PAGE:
Tuesday, August 5, 2008

I Capture the Castle by Dodie Smith

For the last twenty-four hours I've been trying to settle on what my final thoughts are concerning I Capture the Castle by Dodie Smith. I liked the story, but I don't know that I would go so far as to say I loved the story.

Told in the first person, I Capture the Castle is a coming-of-age novel about a girl, Cassandra Mortmain, who lives in a run down castle with her father, step-mother, older sister Rose, younger brother Thomas, and an orphan, Stephen.

As the story opens it is March in the 1930s and Cassandra is beginning her first journal. Through the journal she hopes to perfect her writing, but over the course of the next six months more than just her writing changes.

In March the Mortmains are on the edge of poverty. The family has thirty years left on their forty year lease of a castle near the coast of England, but it's been over a year since they paid any rent. Mr. Mortmain, an author, has not written a word since a tragedy occurred nearly a decade before this story is told. He spends his days locked in a gatehouse reading detective novels and filling out crossword puzzles. With all their valuable possessions long sold, Cassandra and her step-mother, Topaz, must scrimp and save what little earnings they have from Stephen's work at a nearby farm just to get food on the table. The girls even go so far as to dye their old clothing green just to give it new "life" and appear more presentable to the outside world. Life is indeed bleak, which is depressing for all of them, especially Rose who dreams of romance, fancy clothes and happily-ever-afters.

Enter two tall handsome Americans: Simon and Neil Cotton. Having inherited the Mortmain's castle and another nearby property from their grandfather, Simon and his younger brother Neil and their mother strike up a friendship with the Mortmains that could change everything. Over the course of the next few months the families encounters all kinds of adventures and the Mortmains work through some very difficult moments.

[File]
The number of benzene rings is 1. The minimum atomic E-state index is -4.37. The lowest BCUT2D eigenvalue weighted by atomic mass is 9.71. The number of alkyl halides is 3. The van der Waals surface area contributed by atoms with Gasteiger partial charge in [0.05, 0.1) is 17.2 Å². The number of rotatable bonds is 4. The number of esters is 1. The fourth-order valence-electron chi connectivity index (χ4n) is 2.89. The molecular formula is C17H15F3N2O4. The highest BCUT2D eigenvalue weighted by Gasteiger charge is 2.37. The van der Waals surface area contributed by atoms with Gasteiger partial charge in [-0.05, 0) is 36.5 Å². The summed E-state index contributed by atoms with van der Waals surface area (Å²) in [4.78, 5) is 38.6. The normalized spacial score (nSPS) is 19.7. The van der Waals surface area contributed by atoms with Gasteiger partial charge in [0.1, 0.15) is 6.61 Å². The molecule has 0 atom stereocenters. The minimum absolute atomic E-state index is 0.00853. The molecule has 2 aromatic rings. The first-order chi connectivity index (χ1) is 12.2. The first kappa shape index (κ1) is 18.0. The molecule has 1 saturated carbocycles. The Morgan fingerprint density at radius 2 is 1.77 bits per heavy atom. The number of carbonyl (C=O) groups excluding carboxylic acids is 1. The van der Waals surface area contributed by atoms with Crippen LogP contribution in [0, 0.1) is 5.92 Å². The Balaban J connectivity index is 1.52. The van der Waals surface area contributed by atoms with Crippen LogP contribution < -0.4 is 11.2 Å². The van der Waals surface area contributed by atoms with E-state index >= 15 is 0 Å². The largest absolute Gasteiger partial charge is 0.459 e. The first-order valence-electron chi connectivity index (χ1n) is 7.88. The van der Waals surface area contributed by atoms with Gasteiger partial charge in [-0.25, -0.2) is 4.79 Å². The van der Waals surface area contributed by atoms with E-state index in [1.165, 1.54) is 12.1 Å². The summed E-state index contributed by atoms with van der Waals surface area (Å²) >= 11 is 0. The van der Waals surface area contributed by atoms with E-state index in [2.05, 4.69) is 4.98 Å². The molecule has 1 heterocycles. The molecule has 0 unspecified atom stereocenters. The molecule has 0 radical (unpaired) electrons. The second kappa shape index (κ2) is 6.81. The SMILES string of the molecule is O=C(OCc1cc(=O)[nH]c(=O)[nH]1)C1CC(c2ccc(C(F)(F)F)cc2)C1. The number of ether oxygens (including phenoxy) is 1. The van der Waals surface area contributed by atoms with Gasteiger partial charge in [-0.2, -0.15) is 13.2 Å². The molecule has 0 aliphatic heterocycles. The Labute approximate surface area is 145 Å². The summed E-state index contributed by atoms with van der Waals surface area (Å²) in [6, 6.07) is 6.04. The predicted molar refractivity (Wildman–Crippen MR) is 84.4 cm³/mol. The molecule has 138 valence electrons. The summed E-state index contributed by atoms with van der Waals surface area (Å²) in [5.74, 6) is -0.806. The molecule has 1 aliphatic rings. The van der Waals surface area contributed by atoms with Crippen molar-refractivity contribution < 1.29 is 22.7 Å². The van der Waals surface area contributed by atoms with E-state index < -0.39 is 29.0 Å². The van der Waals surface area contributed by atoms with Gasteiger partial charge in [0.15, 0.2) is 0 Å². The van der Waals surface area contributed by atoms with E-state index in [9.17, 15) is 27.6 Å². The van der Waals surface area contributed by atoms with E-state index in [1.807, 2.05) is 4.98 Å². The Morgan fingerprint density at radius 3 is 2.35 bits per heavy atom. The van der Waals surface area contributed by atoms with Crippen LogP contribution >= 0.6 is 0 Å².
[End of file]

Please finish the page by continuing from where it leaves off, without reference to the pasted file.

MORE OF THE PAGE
By the end of the book it is October and both the characters and their circumstances have greatly changed. For some there is closure, for others there are still unanswered questions.(Perhaps to let the reader draw their on endings?)

I came away feeling slightly sad. Not because the story was over, but because I felt that the characters and their story was in itself sad. There were definitely some funny moments, particularly the scene where Rose is mistaken for a bear, that was priceless! But overall I came away with the feeling that these people were missing something.

At one point in the story not long before they meet the brothers, Rose and Cassandra have a conversation late at night comparing themselves to the Bronte heroines and the Austen heroines. They never complete the discussion, but I couldn't help making a comparison of my own. I definitely see similarities, especially tid-bits from Pride and Prejudice and even Sense and Sensibility. But that is where I found the "something" missing. At the end of Austen's novels you have closure and even if characters aren't happily ever after, some how you are still satisfied. I Capture The Castle missed this. While the Smith was clearly inspired by Austen and Bronte she can not be considered on par.

As I mentioned in my post What's On My Nightstand, I found out about this book upon the recommendation of a friend. I am certainly glad I read it, but just can't add it to my favorites list. Like I said above, I liked it, I just didn't love it.

The copy I read is one I picked up on sale at Barnes & Noble. It's a paperback with 343 pages, which made for a steady, but easy read. It took me a little longer to finish this book because I permitted myself to be interrupted with two other books that I completed before picking this one up again. My recommendation is rather lukewarm... I can say I'd recommend this for a read as the writing is witty and entertaining, but I'd suggest borrowing a copy and reading it before deciding to purchase your own.

As a post script, this book was adapted to film in the 2003 movie, I Capture the Castle. Unfortunately the video is not widely available and rather on the pricey end at Amazon. I checked and my library doesn't own a copy, but a friend said she was able to get it through Netflix. I did notice that the movie is listed as rated "R", however my friend was shocked to hear that because she said she didn't recall any reason for that rating. It's possible that the rating posted is a mistake, but it doesn't really matter since I am unable to obtain a copy. I'd be curious to hear what others who have read the book or seen the movie version think.


Anonymous said...

I read the novel and then saw the movie sometime later. It's rated R for that one scene in the book, I think, where the heroine almost makes out with the boyhood friend/farm hand who works for them?? Can't remember exactly. By the time I saw the movie it had been so long since I'd read the book, I can't really compare them.

What I remember about the book is having the same feelings as you towards it. I thought it would have been better than it ended up being. I too felt sad.

Rebecca Reid said...

I can see what you mean. I read this years ago and I don't recall much about it. Not a memorable book, but not too bad to read.